Leicester

Hate crime reports to Leicestershire Police 'double' post-EU referendum

Chief Constable Simon Cole
Image caption Simon Cole, chief constable of Leicestershire Police, has encouraged people to report hate crime

Hate crimes reported to Leicestershire Police have almost doubled since the EU referendum, according to the force's chief constable.

Simon Cole said there are two or three reports of hate crime on a normal day, but the force is seeing four or five at the moment.

He said the rise could be due to a real increase in incidents or more victims reporting offences.

He encouraged other victims to come forward and contact police.

"At the moment we are seeing about four or five reports [a day]," he said.

"Whether that's a real increase or more reporting we're not sure, but we are keen that people report so we can do something about what's happening and we will pretty robustly investigate those crimes."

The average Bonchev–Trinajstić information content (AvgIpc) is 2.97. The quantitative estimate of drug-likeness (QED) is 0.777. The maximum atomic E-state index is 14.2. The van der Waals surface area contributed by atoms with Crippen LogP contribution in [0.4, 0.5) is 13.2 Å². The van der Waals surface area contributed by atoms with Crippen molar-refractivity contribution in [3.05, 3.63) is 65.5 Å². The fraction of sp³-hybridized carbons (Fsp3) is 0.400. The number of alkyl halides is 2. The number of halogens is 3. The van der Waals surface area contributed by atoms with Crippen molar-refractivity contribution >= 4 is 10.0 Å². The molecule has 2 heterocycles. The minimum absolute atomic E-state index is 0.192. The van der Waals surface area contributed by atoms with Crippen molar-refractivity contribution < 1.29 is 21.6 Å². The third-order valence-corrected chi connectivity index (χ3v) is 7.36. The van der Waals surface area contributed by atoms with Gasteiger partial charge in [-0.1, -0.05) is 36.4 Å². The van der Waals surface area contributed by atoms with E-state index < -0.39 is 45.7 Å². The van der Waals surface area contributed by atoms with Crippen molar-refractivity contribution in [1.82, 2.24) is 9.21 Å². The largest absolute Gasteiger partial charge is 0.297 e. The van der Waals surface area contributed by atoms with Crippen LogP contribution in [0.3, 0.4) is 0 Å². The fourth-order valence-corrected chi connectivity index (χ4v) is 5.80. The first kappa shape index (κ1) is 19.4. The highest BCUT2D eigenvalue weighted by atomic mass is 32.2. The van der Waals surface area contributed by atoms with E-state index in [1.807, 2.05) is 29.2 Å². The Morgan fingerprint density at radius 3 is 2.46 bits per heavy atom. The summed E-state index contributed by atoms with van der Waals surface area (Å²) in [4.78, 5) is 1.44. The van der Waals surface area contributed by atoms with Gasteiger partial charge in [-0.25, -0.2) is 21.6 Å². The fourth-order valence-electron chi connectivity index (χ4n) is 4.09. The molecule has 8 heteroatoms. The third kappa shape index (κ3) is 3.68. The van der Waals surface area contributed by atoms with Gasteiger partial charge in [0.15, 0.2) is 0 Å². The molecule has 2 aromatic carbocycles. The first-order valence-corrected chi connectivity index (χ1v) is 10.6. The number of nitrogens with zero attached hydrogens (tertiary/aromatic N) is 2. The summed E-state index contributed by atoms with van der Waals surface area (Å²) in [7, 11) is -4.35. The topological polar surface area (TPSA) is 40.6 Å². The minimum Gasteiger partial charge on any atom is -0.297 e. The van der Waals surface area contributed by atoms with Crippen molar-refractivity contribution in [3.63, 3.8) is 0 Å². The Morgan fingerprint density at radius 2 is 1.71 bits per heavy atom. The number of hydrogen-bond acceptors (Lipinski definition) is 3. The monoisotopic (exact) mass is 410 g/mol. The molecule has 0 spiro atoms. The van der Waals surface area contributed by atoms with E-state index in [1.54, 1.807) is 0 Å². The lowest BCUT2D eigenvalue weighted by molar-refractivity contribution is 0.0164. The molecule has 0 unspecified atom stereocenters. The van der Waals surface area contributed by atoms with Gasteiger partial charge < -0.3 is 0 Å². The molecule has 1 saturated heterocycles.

Mr Cole spoke during a unity vigil organised by the Leicester Council of Faiths (LCOF) in partnership with Leicestershire Police.

'Tolerant and diverse city'

Fayyaz Suleman, vice-chair of the LCOF, said the vigil was organised in "the aftermath" of the referendum, which has seen an "increase of hate crime and racist incidents that undermine cohesion and harmony".

"Leicester is proud to have shown leadership in promoting good community relations which makes our city a very tolerant and diverse city," he said.

"Let us be together in solidarity and promote a message of peace to avoid any incidents here in Leicester. Let us keep Leicester together."

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Media captionDavid Cameron addresses the Commons on the aftermath of the Brexit vote

Nationally, the police-backed website True Vision, which allows people to report hate crimes, has seen a five-fold increase since the referendum, with 331 incidents compared with a weekly average of 63.

Prime Minister David Cameron has condemned the "despicable" incidents of hate crime reported in the wake of the UK's vote to leave the EU.

He told the Commons there have been cases of "verbal abuse hurled" at ethnic minorities and "despicable graffiti daubed on a Polish community centre".

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